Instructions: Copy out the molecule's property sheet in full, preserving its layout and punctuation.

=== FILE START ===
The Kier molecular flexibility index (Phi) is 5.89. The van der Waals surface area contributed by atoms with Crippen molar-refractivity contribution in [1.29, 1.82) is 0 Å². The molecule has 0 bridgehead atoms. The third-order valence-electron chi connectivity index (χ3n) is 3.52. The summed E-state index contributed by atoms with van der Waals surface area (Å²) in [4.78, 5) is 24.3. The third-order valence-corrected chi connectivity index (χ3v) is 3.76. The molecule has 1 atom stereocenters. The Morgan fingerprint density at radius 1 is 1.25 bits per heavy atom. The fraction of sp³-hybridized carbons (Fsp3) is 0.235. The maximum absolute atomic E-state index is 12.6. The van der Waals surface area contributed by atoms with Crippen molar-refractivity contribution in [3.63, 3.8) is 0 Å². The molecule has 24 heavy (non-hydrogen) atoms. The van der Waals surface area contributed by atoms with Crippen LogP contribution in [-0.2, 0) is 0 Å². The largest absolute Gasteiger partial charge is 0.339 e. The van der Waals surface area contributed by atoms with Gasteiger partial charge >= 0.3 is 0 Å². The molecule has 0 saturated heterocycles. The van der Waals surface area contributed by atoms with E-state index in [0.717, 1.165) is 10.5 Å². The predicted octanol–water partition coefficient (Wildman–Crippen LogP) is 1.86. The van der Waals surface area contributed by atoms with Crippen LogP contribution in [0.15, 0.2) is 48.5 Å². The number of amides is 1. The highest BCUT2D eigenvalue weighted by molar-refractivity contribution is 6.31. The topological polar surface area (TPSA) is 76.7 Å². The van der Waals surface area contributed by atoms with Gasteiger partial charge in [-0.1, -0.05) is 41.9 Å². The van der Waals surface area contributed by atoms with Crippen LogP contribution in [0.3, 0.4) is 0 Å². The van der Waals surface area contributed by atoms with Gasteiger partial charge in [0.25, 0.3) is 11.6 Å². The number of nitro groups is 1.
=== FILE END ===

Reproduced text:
The Kier molecular flexibility index (Phi) is 5.89. The van der Waals surface area contributed by atoms with Crippen molar-refractivity contribution in [1.29, 1.82) is 0 Å². The molecule has 0 bridgehead atoms. The third-order valence-electron chi connectivity index (χ3n) is 3.52. The summed E-state index contributed by atoms with van der Waals surface area (Å²) in [4.78, 5) is 24.3. The third-order valence-corrected chi connectivity index (χ3v) is 3.76. The molecule has 1 atom stereocenters. The Morgan fingerprint density at radius 1 is 1.25 bits per heavy atom. The fraction of sp³-hybridized carbons (Fsp3) is 0.235. The maximum absolute atomic E-state index is 12.6. The van der Waals surface area contributed by atoms with Crippen molar-refractivity contribution in [3.63, 3.8) is 0 Å². The molecule has 24 heavy (non-hydrogen) atoms. The van der Waals surface area contributed by atoms with Crippen LogP contribution in [-0.2, 0) is 0 Å². The largest absolute Gasteiger partial charge is 0.339 e. The van der Waals surface area contributed by atoms with Gasteiger partial charge >= 0.3 is 0 Å². The molecule has 0 saturated heterocycles. The van der Waals surface area contributed by atoms with E-state index in [0.717, 1.165) is 10.5 Å². The predicted octanol–water partition coefficient (Wildman–Crippen LogP) is 1.86. The van der Waals surface area contributed by atoms with Crippen LogP contribution in [0.15, 0.2) is 48.5 Å². The number of amides is 1. The highest BCUT2D eigenvalue weighted by molar-refractivity contribution is 6.31. The topological polar surface area (TPSA) is 76.7 Å². The van der Waals surface area contributed by atoms with Gasteiger partial charge in [-0.1, -0.05) is 41.9 Å². The van der Waals surface area contributed by atoms with Crippen LogP contribution in [0.3, 0.4) is 0 Å². The van der Waals surface area contributed by atoms with Gasteiger partial charge in [0.25, 0.3) is 11.6 Å². The number of nitro groups is 1.